We walked downtown which has been renovated and filled with shops. The last stop was really fun. The Hugh Mercer Apothecary was a museum of 2 role players from 1784. One explained all the liquids and herbs that Dr. Mercer used to heal people. The other showed the other tools of his trade, including live leeches! (We had hoped to visit the Rising Sun Tavern which has a tour but we ran out of time.)
Thanks to Kathy and Rob for their hospitality! Kathy's mother lives nearby and we all had dinner together on Sunday. I think it was especially fun for her seeing me "all grown up." As we drove south from Fredericksburg we saw a number of fields of cotton on the side of the road. Wow! My first thought was seeing pictures of slaves picking cotton in fields like this.
Oct. 13-14. St. Augustine, FL. This city has really pretty Spanish architecture. There are lots of things to see in America's oldest city but we only had one day. (I had read that parking was scarce so we parked in a lot behind the Visitor Center.) We started with a tour of Flagler College, the former Ponce de Leon Hotel built in 1888. There was a short movie followed by a student-led tour. What an amazingly beautiful woman's dorm! It's one of the finest examples of Spanish Renaissance Architecture in the US. Henry Flagler made his money in real estate, railroads, and as a partner with Rockefeller in Standard Oil. He wanted to build a place for rich northerners to come down by train for January through March. There are Tiffany stained glass windows , murals, and gorgeous architecture. Even the dining room chairs were amazing.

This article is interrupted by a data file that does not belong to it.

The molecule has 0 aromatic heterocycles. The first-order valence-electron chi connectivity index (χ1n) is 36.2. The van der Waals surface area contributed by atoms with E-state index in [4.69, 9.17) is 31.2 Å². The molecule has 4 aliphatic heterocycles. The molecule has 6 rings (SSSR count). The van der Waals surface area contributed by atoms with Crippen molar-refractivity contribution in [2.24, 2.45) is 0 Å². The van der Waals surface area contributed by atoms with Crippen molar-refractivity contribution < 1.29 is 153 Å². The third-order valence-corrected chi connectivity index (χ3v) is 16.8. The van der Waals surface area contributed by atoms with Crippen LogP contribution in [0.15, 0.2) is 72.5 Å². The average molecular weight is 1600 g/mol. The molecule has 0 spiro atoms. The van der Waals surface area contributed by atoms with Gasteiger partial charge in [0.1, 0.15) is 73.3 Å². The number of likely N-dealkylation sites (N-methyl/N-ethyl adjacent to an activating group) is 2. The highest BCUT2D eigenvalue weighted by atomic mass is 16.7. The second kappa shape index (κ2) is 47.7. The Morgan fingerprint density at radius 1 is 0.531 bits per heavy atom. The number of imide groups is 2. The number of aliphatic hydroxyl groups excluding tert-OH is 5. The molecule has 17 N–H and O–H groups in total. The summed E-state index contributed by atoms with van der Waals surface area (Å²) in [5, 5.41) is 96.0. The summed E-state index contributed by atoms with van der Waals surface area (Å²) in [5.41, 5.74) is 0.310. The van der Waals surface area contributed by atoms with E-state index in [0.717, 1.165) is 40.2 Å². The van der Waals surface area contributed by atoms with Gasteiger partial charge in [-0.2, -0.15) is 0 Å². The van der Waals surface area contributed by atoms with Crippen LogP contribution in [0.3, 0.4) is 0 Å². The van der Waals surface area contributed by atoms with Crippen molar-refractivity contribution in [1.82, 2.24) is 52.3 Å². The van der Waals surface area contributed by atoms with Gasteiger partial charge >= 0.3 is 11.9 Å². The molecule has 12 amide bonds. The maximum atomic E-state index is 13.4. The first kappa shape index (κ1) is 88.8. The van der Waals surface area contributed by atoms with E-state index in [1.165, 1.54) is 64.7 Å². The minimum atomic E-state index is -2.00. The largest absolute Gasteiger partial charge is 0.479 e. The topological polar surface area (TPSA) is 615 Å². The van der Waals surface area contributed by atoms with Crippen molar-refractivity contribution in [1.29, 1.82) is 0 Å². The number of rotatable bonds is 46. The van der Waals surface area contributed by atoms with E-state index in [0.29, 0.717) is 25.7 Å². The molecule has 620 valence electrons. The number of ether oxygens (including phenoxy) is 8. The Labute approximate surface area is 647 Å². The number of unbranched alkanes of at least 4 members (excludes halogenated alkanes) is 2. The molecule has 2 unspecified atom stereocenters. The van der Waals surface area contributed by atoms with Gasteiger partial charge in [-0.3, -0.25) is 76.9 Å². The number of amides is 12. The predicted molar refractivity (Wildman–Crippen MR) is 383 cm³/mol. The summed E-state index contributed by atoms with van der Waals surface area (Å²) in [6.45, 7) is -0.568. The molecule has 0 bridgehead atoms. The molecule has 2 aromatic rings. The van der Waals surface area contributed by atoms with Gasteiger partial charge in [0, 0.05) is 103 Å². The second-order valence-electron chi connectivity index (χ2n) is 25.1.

The fountain in the front courtyard was a creative sun dial. It was surrounded by 12 frogs spouting water. The frog in the right picture is saluting. He represents 12 o'clock. It really was accurate but off by an hour because it was daylight savings time.